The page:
9 Tips to Curb Online Shopping Addiction

Online shopping was already taking off before the pandemic but now, its popularity has inevitably skyrocketed. Getting hooked to online shopping is even easier than regular shopping. Anything you want is just a click away and the search bar saves you the countless hours you would have spent browsing at the mall.

There's nothing wrong with indulging yourself occasionally, but if you always find yourself feeling guilty afterwards, it might be time to rethink your hobby. Here is what you can do.

1. Soul searching

Compulsive habits usually have some underlying reasons. Try to find a pattern in your past behaviour. Some people shop as a way of fighting boredom, some get a temporary high after making a purchase, some just do it because it's plain fun. Whatever the cause is, identifying these triggers will help you be self-aware on your journey to be financially responsible.

2. Get a parent/friend involved

If there's anyone who can convince you that you don't really need a Pikachu LED desk lamp, it's your mom. Or maybe a very strict friend. Going over your potential purchases with someone else might provide some insight on whether you really need an item or not.

3. Limit the amount of easily available cash

Aside from some emergency cash, try to keep your money where it's not easily accessible to you. It could be a savings account or with a parent. That way, even if you get the urge to binge-shop, you won't have the resources to pull it off.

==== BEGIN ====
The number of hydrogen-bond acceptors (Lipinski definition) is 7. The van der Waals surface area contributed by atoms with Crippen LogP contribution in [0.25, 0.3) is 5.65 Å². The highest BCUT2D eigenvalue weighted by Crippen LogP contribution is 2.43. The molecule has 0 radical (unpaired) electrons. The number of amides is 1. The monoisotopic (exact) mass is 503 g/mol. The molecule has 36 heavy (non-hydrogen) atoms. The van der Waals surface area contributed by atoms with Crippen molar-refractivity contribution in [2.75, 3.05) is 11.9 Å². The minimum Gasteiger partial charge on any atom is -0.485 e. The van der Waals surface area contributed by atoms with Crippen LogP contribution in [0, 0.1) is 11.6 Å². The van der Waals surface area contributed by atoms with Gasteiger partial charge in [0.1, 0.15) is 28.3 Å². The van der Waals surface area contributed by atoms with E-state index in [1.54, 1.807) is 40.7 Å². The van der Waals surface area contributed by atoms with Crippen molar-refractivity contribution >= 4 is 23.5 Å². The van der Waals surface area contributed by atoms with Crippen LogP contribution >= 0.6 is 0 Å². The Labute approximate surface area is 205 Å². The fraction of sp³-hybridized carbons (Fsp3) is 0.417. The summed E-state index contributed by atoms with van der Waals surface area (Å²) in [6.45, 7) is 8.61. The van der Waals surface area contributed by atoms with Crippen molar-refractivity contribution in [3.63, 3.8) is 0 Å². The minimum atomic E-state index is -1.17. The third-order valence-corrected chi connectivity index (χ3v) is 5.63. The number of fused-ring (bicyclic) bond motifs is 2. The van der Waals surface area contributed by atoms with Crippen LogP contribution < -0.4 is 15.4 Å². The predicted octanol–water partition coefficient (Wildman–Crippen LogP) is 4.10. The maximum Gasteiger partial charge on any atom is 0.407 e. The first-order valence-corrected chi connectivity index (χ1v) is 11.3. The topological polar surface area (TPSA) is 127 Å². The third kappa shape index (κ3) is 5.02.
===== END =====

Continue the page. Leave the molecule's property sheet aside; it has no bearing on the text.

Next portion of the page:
4. Target the source

Both iOS and Android devices have specific settings to stop the targeted advertisements that pop up in our social media. If you use a laptop, try deleting cookies to prevent seeing personalised ads. It might also be time to leave a Facebook shopping group or two.

5. Make a budget

It's important to be realistic here. There's no point in depriving yourself completely. Effective financial management always starts with a good budget. Keep a specific amount of "fun money" for shopping each month. Once it's gone, it's gone. Wait until the next month to buy something from your wishlist.

6. Maintain a log

Keep a list of all the things you buy, along with their prices. If maintaining a diary is too much of a hassle, there are budgeting apps like Mint or Wally to keep track of expenses. These personal finance tools will not only help with tracking purchases, but also present feedback on your spending.

7. Don't impulse-buy

That's it. That's the tip. But we'll reiterate. Read on.


These tactics are usually employed to prey on people's impulsiveness. Take at least two days to assess if the item is worth it. This waiting period alone will make you realise you were about to make a frivolous purchase just to get free shipping.

9. Do a shop-free challenge

Going into full cold turkey mode rarely works. Building a habit is more dependable in the long run. Try to go 15 days without making an unnecessary purchase, and then gradually increase that number, until the tendency to overspend abates.

Developing these habits might be painful in the short term, but they will definitely transform you into a financially responsible adult in the future.   

Ziba Mahdi is your resident pessimist. Cheer her up at facebook.com/ziba.mahdi.735


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